|Call us to find out
about $8,000 income tax credit. It expires on December 1, 2009
| You start the home buying process in one of
two ways: you see a home you are interested in buying or you consult a lender to figure
out how much money you can borrow before you find a home (pre-qualifying). The next
step is to sign an agreement of sale with the seller, followed by applying for a loan to
purchase your new home, and home inspection. The final step is called
"closing" where the legal title to the property is transferred to you.
Real Estate Agent
| Frequently, the first person you consult about buying
a home is a real estate agent. The common practice is for the seller to hire the
broker to find someone who will be willing to buy the home on terms and conditions that
are acceptable to him/her. Therefore, the real estate broker you are dealing
with may also represent the seller. However, you can hire me as your own real estate
broker (buyers broker) to represent your interests and provide you with the best
service possible using the latest technology. Also some agents may represent both
buyer and seller in the same transaction.
| Even if the real estate agent represents the seller,
state real estate licensing laws require that the agent treat the buyer fairly. I
will offer to help you obtain a mortgage loan. I may also recommend a particular lender or
attorney. You are not required to follow my recommendations. You should
compare the costs and services offered by other providers with those recommended by me.
| Before you sign an agreement of sale, you might
consider asking an attorney to look it over and tell you if it protects your interests.
If you have already signed your agreement of sale, you might still consider having
an attorney review it. An attorney will also prepare you for the closing. An
attorney who does represent your interests, may also represent the lender in the same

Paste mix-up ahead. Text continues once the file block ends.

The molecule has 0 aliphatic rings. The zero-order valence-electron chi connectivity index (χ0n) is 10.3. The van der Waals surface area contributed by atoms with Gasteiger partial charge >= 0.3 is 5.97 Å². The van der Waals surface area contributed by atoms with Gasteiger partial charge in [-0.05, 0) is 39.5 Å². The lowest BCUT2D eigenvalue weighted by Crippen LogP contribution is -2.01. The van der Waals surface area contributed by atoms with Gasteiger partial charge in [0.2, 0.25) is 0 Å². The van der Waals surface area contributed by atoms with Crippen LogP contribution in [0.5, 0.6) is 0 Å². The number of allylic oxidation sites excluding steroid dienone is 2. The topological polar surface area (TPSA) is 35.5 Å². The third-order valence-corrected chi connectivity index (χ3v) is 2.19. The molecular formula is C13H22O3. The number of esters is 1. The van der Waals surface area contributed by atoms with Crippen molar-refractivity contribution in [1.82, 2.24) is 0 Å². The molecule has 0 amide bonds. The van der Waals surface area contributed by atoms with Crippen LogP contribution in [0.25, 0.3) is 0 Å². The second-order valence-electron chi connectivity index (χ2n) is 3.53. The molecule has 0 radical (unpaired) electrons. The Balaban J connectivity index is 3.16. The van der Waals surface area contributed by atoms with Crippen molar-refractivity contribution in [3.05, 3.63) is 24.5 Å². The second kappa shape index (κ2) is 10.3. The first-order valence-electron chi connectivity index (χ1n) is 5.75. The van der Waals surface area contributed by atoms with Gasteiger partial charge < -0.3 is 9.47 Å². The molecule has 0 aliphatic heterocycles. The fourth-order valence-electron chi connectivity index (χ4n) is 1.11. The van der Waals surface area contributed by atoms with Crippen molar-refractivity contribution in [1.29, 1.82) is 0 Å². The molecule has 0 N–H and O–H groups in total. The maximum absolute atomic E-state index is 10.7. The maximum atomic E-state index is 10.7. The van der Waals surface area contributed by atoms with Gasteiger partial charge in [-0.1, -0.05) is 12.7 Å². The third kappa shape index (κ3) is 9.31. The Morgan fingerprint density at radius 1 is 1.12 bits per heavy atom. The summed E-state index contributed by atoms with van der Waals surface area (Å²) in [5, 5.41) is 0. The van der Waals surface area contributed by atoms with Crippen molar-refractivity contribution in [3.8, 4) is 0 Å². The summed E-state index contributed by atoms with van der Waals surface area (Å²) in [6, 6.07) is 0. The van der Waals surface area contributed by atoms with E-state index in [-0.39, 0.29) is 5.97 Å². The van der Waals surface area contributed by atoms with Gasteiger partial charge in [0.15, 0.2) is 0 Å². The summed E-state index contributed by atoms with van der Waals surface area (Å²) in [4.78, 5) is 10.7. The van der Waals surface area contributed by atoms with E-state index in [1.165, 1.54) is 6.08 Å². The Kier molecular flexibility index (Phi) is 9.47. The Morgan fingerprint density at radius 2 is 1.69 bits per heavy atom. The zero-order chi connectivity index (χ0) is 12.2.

| If choosing an attorney, you should shop around and
ask what services will be performed for what fee. You may ask these questions:
- What is the charge for
- negotiating the agreement of sale
- reviewing documents and giving advice concerning transaction documents
- preparing and recording the closing records
Agreement of Sale
| Here are some important points to consider before you
sign an agreement of sale. I will give you a preprinted form of agreement of sale.
You may make changes and additions to the form agreement, but the seller must agree
to every change. You should also agree with the seller on when you will move in and
what appliances and personal property will be sold with the home.
- Sales Price. For most home purchasers, the sales price is the most
important term. Recognize that other non-monetary terms of the agreement are also
- Mortgage Clause. The agreement of sale provides that your deposit will be
refunded if the sale has to be canceled because you are unable to get a mortgage loan.
For example, your agreement of sale could allow the purchase to be canceled if you
cannot obtain mortgage financing at prevailing interest rates.
- Title. "Title" refers to the legal ownership of your new
property. The seller should provide title, free and clear of all claims by others
against your new home. Claims by others against your new home are sometimes known as
- Home Inspection. I recommend to have the home inspected. An
inspection will determine the condition of the plumbing, heating, cooling and electrical
systems. The structure also will be examined to determine the condition of the roof,
siding and windows. Most buyers pay for these inspections so that the inspector is
working for them, not the seller. If you are not satisfied with the inspection
results, you may want to re-negotiate for a lower sale price or require the seller to make
- Pests. Some lender may require a certificate from a qualified inspector
stating that the home is free from termites and other pests. You may want to reserve
the right to cancel the agreement or seek immediate treatment and repairs by the seller if
pests, and pest damage is found.
- Lead-Based Paint Hazards in Housing Built Before 1978. If you buy a home
built before 1978, you have certain rights concerning lead-based paint and lead poisoning
hazards. I will give you the EPA pamphlet "Protect Your Family From Lead in
Your Home" and other EPA-approved lead hazard information. I must find out and
tell you what the seller actually knows about the home´s lead-based paint or lead-based
paint hazards and give you any relevant records. The seller must attach a disclosure
form to the agreement of sale which will include a Lead Warning Statement. You, the
seller, and I will sign an acknowledgment that these notification requirements have been